Developed in association with the M&A Research Centre at Cass Business School

According to the M&A Attractiveness Index, developed by the M&A Research Centre at Cass Business School, Spain is now ranked 16th out of a total of 147 countries in terms of its attractiveness for M&A purposes (i.e., its ability to attract and sustain business activity).

Spain has achieved its highest position in the Index in the last six years. During 2010 – 2012 it fell to its lowest position of 26th, but has increased in the last couple of years and jumped a huge seven places between 2012 – 2013.

Market challenges

The regulatory and political factors have been the challenges for Spain. There has been a marked improvement in these factors, which have contributed to its improvement in the Index rankings.  However, there is still room for improvement in terms of enforcing contracts and completing formalities.

Market strengths

Spain scores particularly high in the areas of infrastructure and assets. Within infrastructure and assets the main strengths lie within roads and ports.

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By far the largest inbound deal flow is from the United States to Spain. This market represents double the amount of deals (194 deals) than the next two largest, that of the United Kingdom (89 deals) and France (85 deals). In terms of outbound deals from Spain, Brazil is the destination of choice, closely followed by the United States and then France.

The sector focus of the United States to Spain deal flow is primarily around financial services, where credit institutions, software companies and banks make up 25 percent of the deals done. For its near neighbour France, French companies are buying up transportation and infrastructure companies, whereas Spanish companies are buying French machinery and construction companies.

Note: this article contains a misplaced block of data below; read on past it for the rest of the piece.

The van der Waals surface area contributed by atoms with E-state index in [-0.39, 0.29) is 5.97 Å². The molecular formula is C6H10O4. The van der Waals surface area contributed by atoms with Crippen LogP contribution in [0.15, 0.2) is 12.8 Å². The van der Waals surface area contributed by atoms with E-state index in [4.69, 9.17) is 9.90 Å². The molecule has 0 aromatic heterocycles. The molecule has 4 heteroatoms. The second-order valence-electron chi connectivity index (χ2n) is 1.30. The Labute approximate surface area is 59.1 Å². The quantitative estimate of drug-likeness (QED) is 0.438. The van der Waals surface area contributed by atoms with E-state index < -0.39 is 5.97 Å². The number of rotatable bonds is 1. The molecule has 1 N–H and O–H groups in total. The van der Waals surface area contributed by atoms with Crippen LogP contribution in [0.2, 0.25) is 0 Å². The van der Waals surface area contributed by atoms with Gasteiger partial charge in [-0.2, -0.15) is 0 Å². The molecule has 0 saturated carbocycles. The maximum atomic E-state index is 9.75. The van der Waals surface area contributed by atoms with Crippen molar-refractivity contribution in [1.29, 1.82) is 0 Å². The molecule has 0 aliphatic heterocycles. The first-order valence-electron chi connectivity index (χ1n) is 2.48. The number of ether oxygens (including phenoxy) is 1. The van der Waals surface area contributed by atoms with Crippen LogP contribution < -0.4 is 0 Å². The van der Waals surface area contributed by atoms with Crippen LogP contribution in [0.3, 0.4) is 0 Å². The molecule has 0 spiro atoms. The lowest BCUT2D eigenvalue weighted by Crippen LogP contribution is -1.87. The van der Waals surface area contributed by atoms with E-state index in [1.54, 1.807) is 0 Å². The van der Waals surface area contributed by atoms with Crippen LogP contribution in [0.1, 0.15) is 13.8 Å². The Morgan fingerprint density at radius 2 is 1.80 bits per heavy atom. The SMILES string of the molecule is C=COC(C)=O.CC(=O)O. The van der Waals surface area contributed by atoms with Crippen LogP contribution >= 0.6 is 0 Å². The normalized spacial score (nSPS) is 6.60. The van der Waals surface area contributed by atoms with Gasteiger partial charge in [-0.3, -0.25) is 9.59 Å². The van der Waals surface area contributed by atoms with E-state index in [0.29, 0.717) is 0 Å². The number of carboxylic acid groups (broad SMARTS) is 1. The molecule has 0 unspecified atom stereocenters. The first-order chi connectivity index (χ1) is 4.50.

Spain's healthy rise on the M&A Attractiveness Index is mirrored in last year's activity. Industrials & chemicals stayed strong into 2015 as the most-targeted industry in the first quarter, with announced deal value over US$2 billion steadily approaching last year's grand total already. Spain was applauded by the head of the European Stability Mechanism for using less than half the funds earmarked for its recovery, and for exiting the programme after only a year.

Indeed, the country's emergence from largely real estate–led woes has preceded the present M&A boom in that sector: There were 22 transactions in 2014, a 400 percent increase from previous years, and 2015 is looking robust.

As are outbound deals, the headline energy transaction was Iberdrola's acquisition of US‑based UIL Holdings for US$4.1 billion. In financial services, Banco de Sabadell purchased Britain's TSB Banking Group for US$2.7 billion. Meanwhile, several buyout firms have been shedding assets, which means, of course, more targets in the private equity space.

So there is positive activity, and some of it is of size. In line with its own economic turnaround, and along with its neighbours, Spain is seeing dealmaking supported by the continent's loose monetary policy and by sustained interest from Asia.

We do not discount the challenges to a smooth M&A path, however. The Iberdrola and Banco de Sabadell purchases could be seen through the prism of willing dealmakers apportioning risk outside the country. Ongoing uncertainty from the appearance of two new political parties on an otherwise long-established political landscape undermines the sort of stability that gives companies the confidence to pull the trigger. Still, it's easy to vote for someone, anyone else, when unemployment is near 24 percent.

It hasn't hurt IPOs, though. Spain is leading Europe this year by amounts raised in new offerings.

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